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The Question of Quebec: Language and Sovereignty. By: Ginny Goldstein and Aynsley Hamilton. Table of Contents. 1) The Official Languages Act 2) The rise of Rene Levesque and the Parti Quebecois 3) The FLQ Crisis 4) Bill 22 and Bill 101: Quebec’s Language Legislation.

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The Question of Quebec:

Language and Sovereignty

By: Ginny Goldstein and Aynsley Hamilton

Table of contents
Table of Contents

1) The Official Languages Act

2) The rise of Rene Levesque and the

Parti Quebecois

3) The FLQ Crisis

4) Bill 22 and Bill 101: Quebec’s

Language Legislation

One canada two languages
One Canada, Two Languages

Important clip #1:


The official languages act
The Official Languages Act

The Official Languages Act acknowledged English and

French as the two languages in Canada.

In 1988, it implemented 3 basic goals which included:

1) To uphold value for English and French and guarantee

equality and equal rights/privileges for their use in


2) To set out the influence, function, and purpose of

official languages

3) To encourage maturity of English and French

minority communities and equality of the two languages in




- This legal framework integrates the rights set out

earlier in the Constitution of 1867 and the

Canadian Charter of Rights and Freedoms.

- It gives a lawmaking foundation to the policies

implemented in federal establishments, concerning

the use of official languages used in federal



- Quebecers were frustrated as English dominated

in the world of business/finance

- Leaders tried to bring equality but changes were too slow

- With the Quiet Revolution, hopes were raised for students

at university and college

- Even with qualifications, Quebecers did not get the jobs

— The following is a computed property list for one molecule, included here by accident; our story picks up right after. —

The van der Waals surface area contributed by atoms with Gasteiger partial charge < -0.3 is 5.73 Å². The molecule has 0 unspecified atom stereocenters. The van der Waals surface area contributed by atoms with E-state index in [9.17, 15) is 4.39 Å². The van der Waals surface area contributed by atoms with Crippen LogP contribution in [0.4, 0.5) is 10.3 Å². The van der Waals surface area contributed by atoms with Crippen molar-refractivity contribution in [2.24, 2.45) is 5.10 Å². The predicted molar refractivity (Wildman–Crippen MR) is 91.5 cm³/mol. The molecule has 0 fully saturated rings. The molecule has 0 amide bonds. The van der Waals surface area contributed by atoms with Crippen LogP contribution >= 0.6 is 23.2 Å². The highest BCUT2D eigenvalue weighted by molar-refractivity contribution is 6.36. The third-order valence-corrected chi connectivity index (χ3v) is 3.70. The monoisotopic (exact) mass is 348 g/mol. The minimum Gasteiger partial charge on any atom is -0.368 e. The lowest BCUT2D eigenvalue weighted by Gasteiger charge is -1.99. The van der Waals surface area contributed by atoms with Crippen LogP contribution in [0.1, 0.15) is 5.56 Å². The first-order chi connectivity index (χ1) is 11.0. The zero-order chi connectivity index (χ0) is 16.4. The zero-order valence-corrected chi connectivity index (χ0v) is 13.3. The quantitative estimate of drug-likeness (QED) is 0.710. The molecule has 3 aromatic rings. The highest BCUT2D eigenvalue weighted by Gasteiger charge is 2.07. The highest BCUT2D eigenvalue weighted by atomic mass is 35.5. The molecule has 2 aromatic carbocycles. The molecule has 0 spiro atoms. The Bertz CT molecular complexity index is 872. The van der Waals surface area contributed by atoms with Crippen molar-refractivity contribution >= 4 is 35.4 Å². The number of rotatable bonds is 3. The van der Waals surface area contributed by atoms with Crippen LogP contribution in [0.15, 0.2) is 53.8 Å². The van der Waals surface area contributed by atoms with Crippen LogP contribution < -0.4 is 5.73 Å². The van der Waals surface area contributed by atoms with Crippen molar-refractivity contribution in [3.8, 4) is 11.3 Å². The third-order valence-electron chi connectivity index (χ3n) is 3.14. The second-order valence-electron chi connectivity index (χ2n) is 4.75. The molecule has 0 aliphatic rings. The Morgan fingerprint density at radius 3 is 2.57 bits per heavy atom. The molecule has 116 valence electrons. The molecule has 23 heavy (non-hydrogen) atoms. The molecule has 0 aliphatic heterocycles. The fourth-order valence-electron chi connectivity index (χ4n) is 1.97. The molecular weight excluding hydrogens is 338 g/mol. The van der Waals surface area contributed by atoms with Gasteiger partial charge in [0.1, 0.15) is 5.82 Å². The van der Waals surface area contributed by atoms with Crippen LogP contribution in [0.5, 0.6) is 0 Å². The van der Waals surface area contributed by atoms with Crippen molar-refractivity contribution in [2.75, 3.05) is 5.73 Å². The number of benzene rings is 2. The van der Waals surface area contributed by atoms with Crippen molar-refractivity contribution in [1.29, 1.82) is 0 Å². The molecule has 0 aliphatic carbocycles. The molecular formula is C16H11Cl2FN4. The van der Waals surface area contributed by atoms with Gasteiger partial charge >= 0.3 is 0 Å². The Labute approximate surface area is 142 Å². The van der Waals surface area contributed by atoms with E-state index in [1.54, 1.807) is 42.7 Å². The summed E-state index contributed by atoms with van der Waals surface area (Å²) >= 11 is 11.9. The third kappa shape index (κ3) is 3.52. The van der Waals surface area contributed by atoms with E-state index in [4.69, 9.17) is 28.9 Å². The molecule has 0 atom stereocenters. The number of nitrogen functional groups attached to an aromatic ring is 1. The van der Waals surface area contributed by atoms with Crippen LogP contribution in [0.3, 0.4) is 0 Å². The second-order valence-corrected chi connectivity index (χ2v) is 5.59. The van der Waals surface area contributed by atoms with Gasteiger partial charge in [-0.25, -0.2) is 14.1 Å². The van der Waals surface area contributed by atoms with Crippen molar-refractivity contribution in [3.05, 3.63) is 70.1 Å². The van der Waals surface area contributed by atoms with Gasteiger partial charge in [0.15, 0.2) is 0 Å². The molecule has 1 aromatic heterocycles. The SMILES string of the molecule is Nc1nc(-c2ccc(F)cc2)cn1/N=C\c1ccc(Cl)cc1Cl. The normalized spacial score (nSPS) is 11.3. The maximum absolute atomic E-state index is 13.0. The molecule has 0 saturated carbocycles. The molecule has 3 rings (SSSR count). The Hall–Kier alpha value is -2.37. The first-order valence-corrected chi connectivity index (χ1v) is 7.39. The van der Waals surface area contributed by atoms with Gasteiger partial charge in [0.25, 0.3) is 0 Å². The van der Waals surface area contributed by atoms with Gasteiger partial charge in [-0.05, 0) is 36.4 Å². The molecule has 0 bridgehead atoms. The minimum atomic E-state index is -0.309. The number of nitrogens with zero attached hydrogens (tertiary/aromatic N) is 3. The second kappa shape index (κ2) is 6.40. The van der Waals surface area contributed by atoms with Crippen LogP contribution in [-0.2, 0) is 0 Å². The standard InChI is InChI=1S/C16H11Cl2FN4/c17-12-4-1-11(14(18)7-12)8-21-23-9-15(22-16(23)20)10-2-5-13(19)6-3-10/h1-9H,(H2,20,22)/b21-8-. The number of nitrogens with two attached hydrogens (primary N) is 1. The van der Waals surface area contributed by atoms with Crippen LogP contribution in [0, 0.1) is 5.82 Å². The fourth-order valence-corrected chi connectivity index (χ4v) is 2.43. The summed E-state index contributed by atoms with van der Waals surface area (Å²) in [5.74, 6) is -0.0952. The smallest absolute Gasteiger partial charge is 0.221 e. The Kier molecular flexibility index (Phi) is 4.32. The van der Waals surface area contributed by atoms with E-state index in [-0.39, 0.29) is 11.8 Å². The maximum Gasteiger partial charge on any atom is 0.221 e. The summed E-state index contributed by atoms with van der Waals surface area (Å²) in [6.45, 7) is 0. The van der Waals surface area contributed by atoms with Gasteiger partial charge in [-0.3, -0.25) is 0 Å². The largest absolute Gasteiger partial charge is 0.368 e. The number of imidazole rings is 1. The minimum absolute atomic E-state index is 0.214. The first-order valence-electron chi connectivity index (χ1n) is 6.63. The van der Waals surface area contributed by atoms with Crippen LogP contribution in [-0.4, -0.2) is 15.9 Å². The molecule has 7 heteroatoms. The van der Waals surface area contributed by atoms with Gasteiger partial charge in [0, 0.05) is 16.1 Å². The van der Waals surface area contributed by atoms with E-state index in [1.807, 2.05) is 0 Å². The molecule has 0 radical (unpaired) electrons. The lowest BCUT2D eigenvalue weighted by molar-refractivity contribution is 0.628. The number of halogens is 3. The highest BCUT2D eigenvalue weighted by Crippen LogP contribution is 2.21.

because of their only French speaking status

- Separation from Canada was seen as the best way to

make the French-speaking majority the “masters of our

own house”


- The purpose of the Official Languages Act of

1969 was to reduce tensions caused over French-

English language rights.

- Prime Minister Trudeau’s goal was to make

Quebec a better, richer society by giving each

language equal ranking, allowing French

Canadians to live among English Canadians and

vice versa without losing culture or heritage.


The four main components of the act


  • Either English or French can be used within parliament, federal courts, and federal government offices

  • In areas of large minorities of English or French known as “bilingual districts”, both languages should be recognized

  • All schools in Ottawa (a bilingual district) must offer courses in both French and English

  • Specific sections of the federal civil service should speak both official languages and promote people based on bilingualism


- The Act quickly had mixed reaction among the public

- Some shared the vision while others questioned the price of educating civil servants to become bilingual

- Trudeau was also displeased, as it did not meet the ultimate goal of bringing language and individual rights.

- To do this, the Constitution or BNA Act would be needed from Britain to gain full governing authority of Canada

- This would take 13 years to achieve

- Independence was a new solution proposed by a new leader- Rene Levesque in 1969, threatening Canadian unity

Rene levesque
Rene Levesque

Important clip #2:


The rise of rene levesque and the parti quebecois
The Rise of Rene Levesque and the Parti Quebecois

  • Rene Levesque started off as a reporter and minister of the government of Quebec

  • He became the founder of the Parti Quebecois and 23rd Premier of Quebec

  • He gained fame by hosting the weekly news show called Point de Mire from 1956-1959

  • He was involved in the 1958 strike with support from Trudeau, and was arrested for involvement

  • He entered politics in 1960, when elected to the Legislative Assembly as a Liberal member

  • He worked as Minister of hydroelectric resources and Natural resources and greatly expanded the Hydro-Quebec

  • Once the Liberals lost in the 1966 election to the Union Nationale, Rene Levesque maintained his own seat

  • On October 14, 1967, he left the Liberal Party once members refused the idea of a sovereign Quebec

  • Remaining an independent representative, he left the Liberals to found the Movement for Sovereignty Association